Colon and Rectal Cancer Resources
General colorectal cancer organizations
Colon Cancer Alliance
175 Ninth Avenue
New York, NY 10011
c/o Julian Sheffield, Treasurer CCA
Phone (toll-free): (877) 422-2030
The Colon Cancer Alliance brings the voice of survivors to battle
colorectal cancer through patient support, education, research and advocacy.
Colorectal Cancer Association of Canada
180 Bloor Street West
M5S 2V6 Canada
Phone (toll-free): (888) 318-9442
Offers support groups, newsletter, conference, and advocacy
Colorectal Cancer Network
PO Box 182
Kensington, MD 20895-0182
Phone: (301) 879-1500
Colorectal Cancer Network offers support groups; aggressive
awareness, screening, and early detection programs; and
Hereditary Cancer Institute
Creighton University School of Medicine
2500 California Plaza
Omaha, NE 68178
Phone: (800) 648-8133
Hereditary Cancer Institute provides educational material and can
help evaluate families for possible hereditary cancers.
Hereditary Colon Cancer Association (HCCA)
3601 N. 4th Avenue
Sioux Falls, SD 57104
Promotes awareness, education and prevention of hereditary colon
cancer and raises awareness of the need for more research.
Hereditary Colorectal Cancer Polyposis Registry
Johns Hopkins Hospital
550 North Broadway, Suite 108
Baltimore, MD 21205
Phone: (888) 772-6566
Hereditary Colorectal Cancer Polyposis Registry provides an
opportunity to participate in research on hereditary colorectal cancer.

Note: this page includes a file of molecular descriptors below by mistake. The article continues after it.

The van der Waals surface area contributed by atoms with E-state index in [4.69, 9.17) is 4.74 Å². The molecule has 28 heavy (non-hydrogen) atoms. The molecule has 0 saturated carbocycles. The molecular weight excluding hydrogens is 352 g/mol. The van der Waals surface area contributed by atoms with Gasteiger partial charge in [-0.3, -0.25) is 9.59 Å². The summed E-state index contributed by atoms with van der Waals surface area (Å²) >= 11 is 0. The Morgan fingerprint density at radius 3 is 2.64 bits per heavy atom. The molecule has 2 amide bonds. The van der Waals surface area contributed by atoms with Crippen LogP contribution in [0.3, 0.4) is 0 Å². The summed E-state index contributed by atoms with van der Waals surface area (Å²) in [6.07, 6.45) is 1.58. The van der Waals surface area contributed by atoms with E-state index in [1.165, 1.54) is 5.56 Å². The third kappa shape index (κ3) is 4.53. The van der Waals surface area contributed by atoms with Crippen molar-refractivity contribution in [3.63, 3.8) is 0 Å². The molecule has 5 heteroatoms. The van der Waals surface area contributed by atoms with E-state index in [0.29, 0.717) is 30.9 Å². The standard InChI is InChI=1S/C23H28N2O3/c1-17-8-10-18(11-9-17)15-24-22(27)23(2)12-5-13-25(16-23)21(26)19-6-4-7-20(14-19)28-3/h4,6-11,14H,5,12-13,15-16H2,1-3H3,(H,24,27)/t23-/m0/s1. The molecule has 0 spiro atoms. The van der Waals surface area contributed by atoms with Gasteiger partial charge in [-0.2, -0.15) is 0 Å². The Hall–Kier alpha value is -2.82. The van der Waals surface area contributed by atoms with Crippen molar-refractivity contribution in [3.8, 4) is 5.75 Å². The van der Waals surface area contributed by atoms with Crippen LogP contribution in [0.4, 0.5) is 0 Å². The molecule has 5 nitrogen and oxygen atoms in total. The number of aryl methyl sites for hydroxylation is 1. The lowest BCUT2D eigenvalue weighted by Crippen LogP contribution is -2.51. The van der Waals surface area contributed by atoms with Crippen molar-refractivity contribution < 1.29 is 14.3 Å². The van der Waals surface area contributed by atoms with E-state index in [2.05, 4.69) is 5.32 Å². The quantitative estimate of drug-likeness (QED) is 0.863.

PO Box 11
Conynghan, PA 18219
Phone: (570) 788-3712
Intestinal Multiple Polyposis and Colorectal Cancer (IMPACC) is a
clearinghouse for information about polyposis.
National Lymphedema Network
1611 Telegraph Ave, Suite 1111
Oakland, CA 94612-2138
Phone: (510) 208-3200
Fax: (510) 208-3200
Info Line: (800) 541-3259
Provides information on swollen limbs which may occur soon or many years
Colorectal cancer support groups
A list of colorectal cancer-related internet support groups follows. Because the Internet is a dynamic resource, this list may not be comprehensive. The number of subscribers given was approximate at the time of writing, and will vary over time. The Association of Cancer Online Resources (ACOR) at: http://www.acor.org has pointers to cancer email discussion groups. ACOR offers a handy automatic subscription feature for these and other discussion mailing lists.
- COLON, run by Bill Glenning and Gilles Frydman, offers medical discussion and emotional support for all colorectal cancer survivors and their loved ones. COLON has about 500 subscribers.
- Cancer-Pain, Cancer-Sexuality, and Cancer-Fatigue are
ACOR discussion groups for those with cancer-related side effects and long-term effects. These groups were formed in early 1999.
Colorectal cancer reading and reference material
- The National Library of Medicine's MEDLINE database at
http://www4.ncbi.nlm.nih.gov/PubMed/ is the best place to find the
published results of studies on cancer treatment and care. If you need help
with searching, you can call the National Library of Medicine at
(888) 346-3656 or 594-5983.
- The US National Cancer Institute (NCI)
Attn: Cancer Information Service
9000 Rockville Pike
Bethesda, MD 20892
Hotline (800) 4-CANCER
Fax: (301) 231-6941 CancerFax: (301) 402-5874
A division of the National Institutes of Health, the National Cancer
Institute has a hotline; an enormous web site; and numerous tracts,
statements, booklets, and books about cancer treatment and care. Many of the
statements about cancer come in two versions: for patients and for physicians.
You might prefer to start with the patients' versions, but it's likely that,
as you learn more, the physicians' statements will provide better, more
detailed answers to your questions. The physicians' information is often part
of PDQ, Physicians' Data Query.
- Beck, G., ed. Handbook of Colorectal Surgery. Louis, Missouri: Quality Medical Publishing, 1997.